Other books that cover innovators often examine both the technical and personal sides of the innovators. In much of the information published about Edison, the books do legitimately, justifiably, and admirably account for Thomas Edison’s genius for invention. Simultaneously, they also acknowledge his breach of ethics and the brutal and persistent attacks on honest competitors. In particular, they give accounts of Edison’s unjust publicity campaigns against Tesla's superior alternate current system to distribute electricity to stop it from becoming the standard. Similarly, Tesla is shown as an awkward but genius innovator who gets the flashes of inspiration for his innovations in this mind and goes on to perfecting them without the need to draw up detailed plans. They show that the awkwardness in communicating with others stops Tesla from benefiting from his engineering and technological genius. He is seen as a loaner, only able don’t muster up fleeting moments of masterful public discourse. By contrast, Edison is a master of public performances to present his breakthroughs. Fortunately, Tesla's advisers prepare him well for the few pivotal times when this performance is key to the success of their joint initiatives that mark the winning of public recognition over the doubts created by Edison's campaigns. George Westinghouse is the shield and rail track that paves the way for the Tesla AC system to power the world. Westinghouse is a master of perfection in the organization, planning, and executing of a plan. In a world of high-stakes wins and losses and questionable ethics, Westinghouse is a voice of trust. His ethics and values shine in the way he takes care of his workforce. It was George Westinghouse who initially started giving Saturdays off to his workforce so that they could have Saturday and Sunday to spend with their families.
What the book does well.
This book is a dramatic, relevant, and insightful story of the titans of electric current, their evolution from childhood to adult geniuses, and the brutality of business success.
What could have made this book better?
The genius of the story is about the besting of Tesla's AC over Addison’s DC electrical transmission system. Tesla's superior system won even with Edison’s constant, cunning, and unfounded publicity campaign’s falsely attributing dangers to the AC system. Two pivotal decisions settled and sealed the AC system's superiority. The powering of the 1893 Worlds Faire in Chicago, and the powering up Niagara Falls. While the author does an exceptionally commendable job telling the story, he stops short of drawing the most meaningful lesson of the story: the genius of America resides in rising above unfair personal attacks in choosing the most useful technology based on merit. Another aspect that could help us understand the three main characters would have been the personal lives, mentors, and influences that shaped these men in their adult lives.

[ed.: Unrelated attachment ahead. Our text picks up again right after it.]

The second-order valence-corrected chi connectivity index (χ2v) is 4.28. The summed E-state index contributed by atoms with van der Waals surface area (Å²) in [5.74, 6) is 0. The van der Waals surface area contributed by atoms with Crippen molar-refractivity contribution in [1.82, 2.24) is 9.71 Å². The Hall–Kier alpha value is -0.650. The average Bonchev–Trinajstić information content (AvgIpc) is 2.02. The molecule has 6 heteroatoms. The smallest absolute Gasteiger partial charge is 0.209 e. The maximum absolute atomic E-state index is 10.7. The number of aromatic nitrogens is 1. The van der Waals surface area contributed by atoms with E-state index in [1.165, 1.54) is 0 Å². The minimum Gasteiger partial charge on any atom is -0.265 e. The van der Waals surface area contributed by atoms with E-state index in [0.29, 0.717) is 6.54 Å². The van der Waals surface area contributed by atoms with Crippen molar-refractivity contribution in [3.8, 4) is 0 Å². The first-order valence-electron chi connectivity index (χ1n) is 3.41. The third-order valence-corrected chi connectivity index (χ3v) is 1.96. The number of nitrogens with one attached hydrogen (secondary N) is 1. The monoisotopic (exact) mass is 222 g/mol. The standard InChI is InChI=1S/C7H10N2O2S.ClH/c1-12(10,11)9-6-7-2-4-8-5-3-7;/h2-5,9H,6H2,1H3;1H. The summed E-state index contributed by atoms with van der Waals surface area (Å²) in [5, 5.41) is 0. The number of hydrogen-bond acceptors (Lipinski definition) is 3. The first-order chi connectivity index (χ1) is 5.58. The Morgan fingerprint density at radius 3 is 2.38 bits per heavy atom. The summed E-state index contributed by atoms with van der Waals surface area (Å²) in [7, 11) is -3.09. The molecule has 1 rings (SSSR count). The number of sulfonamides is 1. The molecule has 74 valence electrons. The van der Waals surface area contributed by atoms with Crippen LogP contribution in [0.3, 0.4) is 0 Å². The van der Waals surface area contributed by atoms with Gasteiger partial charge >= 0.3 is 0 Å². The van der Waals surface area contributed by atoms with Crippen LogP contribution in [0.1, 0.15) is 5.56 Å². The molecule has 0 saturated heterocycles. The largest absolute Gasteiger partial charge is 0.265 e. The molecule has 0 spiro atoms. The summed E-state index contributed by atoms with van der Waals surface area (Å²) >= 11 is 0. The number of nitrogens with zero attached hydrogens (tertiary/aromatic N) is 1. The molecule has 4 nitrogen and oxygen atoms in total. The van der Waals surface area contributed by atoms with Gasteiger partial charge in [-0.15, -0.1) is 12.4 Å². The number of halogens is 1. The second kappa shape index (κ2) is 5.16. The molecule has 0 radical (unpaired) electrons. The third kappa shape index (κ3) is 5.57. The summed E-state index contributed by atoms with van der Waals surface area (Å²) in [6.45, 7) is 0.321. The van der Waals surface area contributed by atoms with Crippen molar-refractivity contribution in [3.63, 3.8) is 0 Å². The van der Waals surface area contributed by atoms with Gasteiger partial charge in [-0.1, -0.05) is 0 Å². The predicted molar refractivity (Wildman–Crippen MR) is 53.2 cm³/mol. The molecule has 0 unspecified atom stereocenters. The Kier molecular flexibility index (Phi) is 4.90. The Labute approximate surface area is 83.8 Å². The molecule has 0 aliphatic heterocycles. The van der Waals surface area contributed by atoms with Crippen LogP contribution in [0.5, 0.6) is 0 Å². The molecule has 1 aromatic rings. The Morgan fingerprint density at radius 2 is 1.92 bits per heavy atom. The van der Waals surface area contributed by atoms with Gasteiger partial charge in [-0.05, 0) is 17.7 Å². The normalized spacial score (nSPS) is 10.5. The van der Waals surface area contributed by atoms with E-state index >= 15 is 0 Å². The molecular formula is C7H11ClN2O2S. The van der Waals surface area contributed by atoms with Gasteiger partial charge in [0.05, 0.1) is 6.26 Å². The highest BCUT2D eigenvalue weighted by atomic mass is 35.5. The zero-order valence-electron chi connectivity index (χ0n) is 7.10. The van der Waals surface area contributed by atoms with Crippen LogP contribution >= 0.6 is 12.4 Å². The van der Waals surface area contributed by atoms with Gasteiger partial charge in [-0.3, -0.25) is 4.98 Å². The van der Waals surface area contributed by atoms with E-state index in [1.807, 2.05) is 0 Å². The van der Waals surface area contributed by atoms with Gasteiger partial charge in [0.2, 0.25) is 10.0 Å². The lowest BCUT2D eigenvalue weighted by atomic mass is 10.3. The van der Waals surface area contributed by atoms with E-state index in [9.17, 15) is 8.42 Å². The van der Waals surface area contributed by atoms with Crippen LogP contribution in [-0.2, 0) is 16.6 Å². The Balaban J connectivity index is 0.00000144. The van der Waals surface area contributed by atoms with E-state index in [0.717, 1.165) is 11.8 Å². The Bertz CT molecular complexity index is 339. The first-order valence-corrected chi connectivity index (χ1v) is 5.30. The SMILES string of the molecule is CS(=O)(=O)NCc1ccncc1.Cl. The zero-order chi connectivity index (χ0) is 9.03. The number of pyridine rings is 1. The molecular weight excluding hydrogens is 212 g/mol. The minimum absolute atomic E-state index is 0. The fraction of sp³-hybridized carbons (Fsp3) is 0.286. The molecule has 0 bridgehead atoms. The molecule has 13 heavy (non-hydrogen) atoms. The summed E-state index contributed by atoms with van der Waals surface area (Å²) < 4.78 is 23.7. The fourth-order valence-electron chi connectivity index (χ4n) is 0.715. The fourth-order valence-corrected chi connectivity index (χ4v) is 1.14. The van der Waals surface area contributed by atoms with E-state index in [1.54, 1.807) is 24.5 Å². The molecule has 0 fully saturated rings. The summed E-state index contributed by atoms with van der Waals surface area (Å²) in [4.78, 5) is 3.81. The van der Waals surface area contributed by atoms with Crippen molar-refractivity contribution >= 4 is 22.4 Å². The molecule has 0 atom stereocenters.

Who would benefit from reading this book?
All people who influence the lives and futures of young people should also read this book: parents, teachers, and leaders. As well, those who aspire to innovate beyond just excelling should read this book.
This book contains lessons about excellence, persistence, loyalty, bullying, fairness/unfairness, relationship maturity, and collaboration. It can be a medium of discussion to teach youth how to deal with ruthless competitiveness when the prizes for winning are wealth, celebrity, and dominance.
What I got from the book
Innovation is a state of mind. It is embedded in peoples' thinking. Innovators don’t need to have formal education. They’re problem solvers. Edison had no formal schooling, neither did Westinghouse have a college education. Both were experts in their innovative fields and captains of industry. They got there by learning, doing, and improving. Further, they harvested the knowledge of their teams and collaborated with necessary collaborators in advancing their work.
This awesome book reinforces that oftentimes even innovative genius heroes like Edison have a darker side of human frailties and the technical genius of a Tesla does not guarantee a life of prosperity for those who lack likeability and that a good person like George Westinghouse rises above flawed ethics to right the wrongs. Still, in the totality of outcomes that impacts the masses, those who are given the responsibility of making choices, make the right decision. Much is made of Tesla dying alone and poor. This would most likely not have happened if Westinghouse were alive when Tesla faced financial hardship.